How China came to Sri Lanka's aid in dire times
By Jinith de Silva  ·  2023-01-13  ·   Source: NO.3 JANUARY 19, 2023
Medical staff prepare for surgery at the National Hospital of Nephrology in Polonnaruwa, Sri Lanka, in March 2022 (XINHUA)

Since China and Sri Lanka established diplomatic relations in 1957, both countries and their peoples have been understanding and supportive of one another. The COVID-19 pandemic and domestic economic crises have posed severe challenges to Sri Lanka and its public health sector in particular took a hard hit.

When Sri Lanka first came face to face with the pandemic in March 2020, China was the first country to come to its aid. Central and local governments aside, a host of Chinese enterprises, organizations and individuals all offered their assistance. Upon the Sri Lankan Government's request, China gave the island country a concessionary loan of $500 million to fight COVID-19, to be paid back over the following decade.

China has been the biggest supplier of personal protective equipment, nucleic acid testing kits and vaccines to Sri Lanka throughout the pandemic, which largely helped the island win the battle against COVID-19. And when the economic and political crisis that erupted in April 2022 turned the daily lives of many Sri Lankans into an endless cycle of waiting in lines for basic goods, China donated medicines to Sri Lanka as humanitarian assistance.

The past decades have seen China step forward to construct necessary hospital buildings across the island. They built a nine-story main building at the Lady Ridgeway Hospital for Children in 2000. China also donated a magnetic resonance imaging scanner to this hospital, which has benefited children in Sri Lanka over the last 20 years.

China recently gifted Sri Lanka with a brand new National Hospital of Nephrology, the branch of medicine that deals with the physiology and diseases of the kidneys, in Polonnaruwa. As the biggest nephrology hospital in South Asia, it features 200 general inpatient

beds, 100 hemodialysis beds and 20 intensive care beds. The hospital was constructed as a gift from the Chinese Government and first opened in 2021. China has also donated kidney disease mobile labs to Sri Lanka's Ministry of Health, bringing great relief to patients with chronic kidney disease of unknown etiology (CKDu), an unresolved epidemic in the country that is especially prevalent in its rural areas.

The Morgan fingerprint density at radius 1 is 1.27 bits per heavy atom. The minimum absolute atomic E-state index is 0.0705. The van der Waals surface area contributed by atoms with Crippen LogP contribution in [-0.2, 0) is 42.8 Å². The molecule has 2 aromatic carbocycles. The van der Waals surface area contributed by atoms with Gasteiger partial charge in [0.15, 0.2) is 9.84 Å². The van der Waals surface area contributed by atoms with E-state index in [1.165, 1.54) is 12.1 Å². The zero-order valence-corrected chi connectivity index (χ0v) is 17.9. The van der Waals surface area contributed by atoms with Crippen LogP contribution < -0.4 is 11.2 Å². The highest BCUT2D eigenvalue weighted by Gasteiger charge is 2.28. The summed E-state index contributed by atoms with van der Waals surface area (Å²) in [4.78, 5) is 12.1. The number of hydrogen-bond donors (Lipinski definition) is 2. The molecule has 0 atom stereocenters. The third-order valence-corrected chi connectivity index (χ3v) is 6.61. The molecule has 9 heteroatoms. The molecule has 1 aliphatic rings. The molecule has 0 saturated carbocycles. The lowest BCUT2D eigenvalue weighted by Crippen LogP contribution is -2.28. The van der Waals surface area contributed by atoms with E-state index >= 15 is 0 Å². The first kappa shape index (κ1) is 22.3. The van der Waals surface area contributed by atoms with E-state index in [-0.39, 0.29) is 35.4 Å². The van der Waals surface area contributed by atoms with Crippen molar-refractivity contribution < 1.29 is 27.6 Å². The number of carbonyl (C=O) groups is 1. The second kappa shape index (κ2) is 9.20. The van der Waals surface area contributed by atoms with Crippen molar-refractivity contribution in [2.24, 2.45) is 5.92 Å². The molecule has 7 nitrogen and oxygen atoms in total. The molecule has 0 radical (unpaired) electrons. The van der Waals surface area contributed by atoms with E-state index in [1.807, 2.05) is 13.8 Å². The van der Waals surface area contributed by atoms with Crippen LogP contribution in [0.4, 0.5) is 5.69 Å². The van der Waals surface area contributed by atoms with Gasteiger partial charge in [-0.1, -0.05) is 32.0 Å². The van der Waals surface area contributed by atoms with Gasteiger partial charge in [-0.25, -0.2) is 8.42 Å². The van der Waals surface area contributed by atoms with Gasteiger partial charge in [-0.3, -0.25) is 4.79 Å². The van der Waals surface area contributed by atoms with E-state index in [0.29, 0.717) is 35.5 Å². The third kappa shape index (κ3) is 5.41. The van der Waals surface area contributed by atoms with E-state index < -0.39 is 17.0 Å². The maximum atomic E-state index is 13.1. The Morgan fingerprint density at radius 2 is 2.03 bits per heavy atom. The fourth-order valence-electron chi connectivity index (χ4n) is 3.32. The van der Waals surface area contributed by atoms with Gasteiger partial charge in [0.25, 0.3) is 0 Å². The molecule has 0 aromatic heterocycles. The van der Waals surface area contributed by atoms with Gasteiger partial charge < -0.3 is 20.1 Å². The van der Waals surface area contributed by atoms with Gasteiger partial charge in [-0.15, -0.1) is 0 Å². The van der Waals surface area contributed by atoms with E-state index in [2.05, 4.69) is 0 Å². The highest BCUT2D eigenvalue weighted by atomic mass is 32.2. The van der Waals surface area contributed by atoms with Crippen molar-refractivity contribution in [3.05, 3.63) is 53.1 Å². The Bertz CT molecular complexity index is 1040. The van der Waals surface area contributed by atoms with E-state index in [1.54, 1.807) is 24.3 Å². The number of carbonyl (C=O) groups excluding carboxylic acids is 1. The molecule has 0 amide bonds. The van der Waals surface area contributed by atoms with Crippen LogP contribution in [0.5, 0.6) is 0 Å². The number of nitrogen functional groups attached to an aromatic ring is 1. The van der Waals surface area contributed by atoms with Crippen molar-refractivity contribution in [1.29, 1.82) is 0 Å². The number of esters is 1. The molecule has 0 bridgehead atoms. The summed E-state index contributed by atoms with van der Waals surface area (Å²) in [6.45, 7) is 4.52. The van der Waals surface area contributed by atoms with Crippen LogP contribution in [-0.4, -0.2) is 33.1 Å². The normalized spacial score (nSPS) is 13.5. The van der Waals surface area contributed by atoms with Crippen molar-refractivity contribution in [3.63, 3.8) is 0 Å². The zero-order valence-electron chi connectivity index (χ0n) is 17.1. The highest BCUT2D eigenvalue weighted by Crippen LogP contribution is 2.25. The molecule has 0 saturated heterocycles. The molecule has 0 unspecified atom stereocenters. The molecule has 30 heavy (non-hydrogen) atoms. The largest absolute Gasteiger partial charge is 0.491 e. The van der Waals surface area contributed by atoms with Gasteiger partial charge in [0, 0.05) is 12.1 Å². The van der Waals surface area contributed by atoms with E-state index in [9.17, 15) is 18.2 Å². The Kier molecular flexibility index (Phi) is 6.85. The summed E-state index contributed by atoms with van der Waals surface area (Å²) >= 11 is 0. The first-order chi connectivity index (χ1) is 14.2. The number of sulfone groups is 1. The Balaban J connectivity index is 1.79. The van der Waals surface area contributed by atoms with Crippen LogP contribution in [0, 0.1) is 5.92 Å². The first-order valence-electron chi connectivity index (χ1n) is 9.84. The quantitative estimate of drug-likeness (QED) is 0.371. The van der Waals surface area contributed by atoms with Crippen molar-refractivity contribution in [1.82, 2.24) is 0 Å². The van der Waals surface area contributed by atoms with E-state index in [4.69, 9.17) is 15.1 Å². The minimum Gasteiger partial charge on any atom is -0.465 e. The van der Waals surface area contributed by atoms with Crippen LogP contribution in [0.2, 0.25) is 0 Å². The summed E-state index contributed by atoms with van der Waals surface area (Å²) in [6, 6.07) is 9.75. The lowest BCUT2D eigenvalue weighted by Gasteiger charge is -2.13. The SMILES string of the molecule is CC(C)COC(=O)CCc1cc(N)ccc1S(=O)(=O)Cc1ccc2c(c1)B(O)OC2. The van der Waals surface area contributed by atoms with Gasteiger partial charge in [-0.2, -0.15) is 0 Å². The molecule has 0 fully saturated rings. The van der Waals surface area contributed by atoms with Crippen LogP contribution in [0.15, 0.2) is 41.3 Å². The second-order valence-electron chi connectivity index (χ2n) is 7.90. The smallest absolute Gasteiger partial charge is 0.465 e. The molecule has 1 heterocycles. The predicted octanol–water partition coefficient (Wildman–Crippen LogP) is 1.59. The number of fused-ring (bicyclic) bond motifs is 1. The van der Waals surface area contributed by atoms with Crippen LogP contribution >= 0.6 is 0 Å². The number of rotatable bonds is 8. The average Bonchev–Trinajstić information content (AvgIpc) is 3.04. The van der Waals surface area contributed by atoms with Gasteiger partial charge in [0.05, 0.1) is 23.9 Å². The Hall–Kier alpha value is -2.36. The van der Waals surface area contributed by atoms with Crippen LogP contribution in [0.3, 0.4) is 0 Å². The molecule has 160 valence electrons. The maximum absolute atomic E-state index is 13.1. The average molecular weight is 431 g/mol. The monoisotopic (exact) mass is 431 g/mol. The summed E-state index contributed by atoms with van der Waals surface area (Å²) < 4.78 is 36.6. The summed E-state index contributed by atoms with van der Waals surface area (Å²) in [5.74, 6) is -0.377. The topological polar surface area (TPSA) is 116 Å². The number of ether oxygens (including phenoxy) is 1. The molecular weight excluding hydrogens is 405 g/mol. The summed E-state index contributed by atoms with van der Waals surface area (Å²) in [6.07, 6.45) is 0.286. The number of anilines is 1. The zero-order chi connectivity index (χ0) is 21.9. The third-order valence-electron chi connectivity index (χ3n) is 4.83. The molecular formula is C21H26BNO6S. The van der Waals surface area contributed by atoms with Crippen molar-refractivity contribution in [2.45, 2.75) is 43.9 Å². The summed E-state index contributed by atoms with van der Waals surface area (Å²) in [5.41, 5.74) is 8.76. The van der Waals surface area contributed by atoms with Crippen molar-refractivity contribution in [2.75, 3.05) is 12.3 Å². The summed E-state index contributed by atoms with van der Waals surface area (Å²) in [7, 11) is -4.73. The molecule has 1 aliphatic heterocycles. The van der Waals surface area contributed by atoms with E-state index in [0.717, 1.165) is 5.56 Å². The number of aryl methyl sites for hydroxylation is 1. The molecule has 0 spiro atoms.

Right now, we are remarkably close to completing the construction of a new outpatient building for the National Hospital in the island's capital of Colombo. China has donated millions of dollars to the building of this new structure. This eight-story facility will accommodate 6,000 patients daily. The state-of-the-art complex symbolizes the friendship between China and Sri Lanka and will provide Sri Lankans with more quality medical services.

The China-Sri Lanka Joint Research and Demonstration Center for Water Technology in Peradeniya is another especially useful accomplishment. The center aims to find a scientific solution to end CKDu.

Sri Lanka is among the countries which have received the largest amount of Chinese aid. The public health sector is a priority for cooperation between the two countries. China's donations are of great importance in improving the quality of national healthcare services in Sri Lanka and strengthening cooperation and exchanges between China and Sri Lanka in the sectors of nutrition and homegrown medicines. 

(Print Edition Title: Helping Public Health)

The author is president of the Sri Lanka China Society

Copyedited by Elsbeth van Paridon

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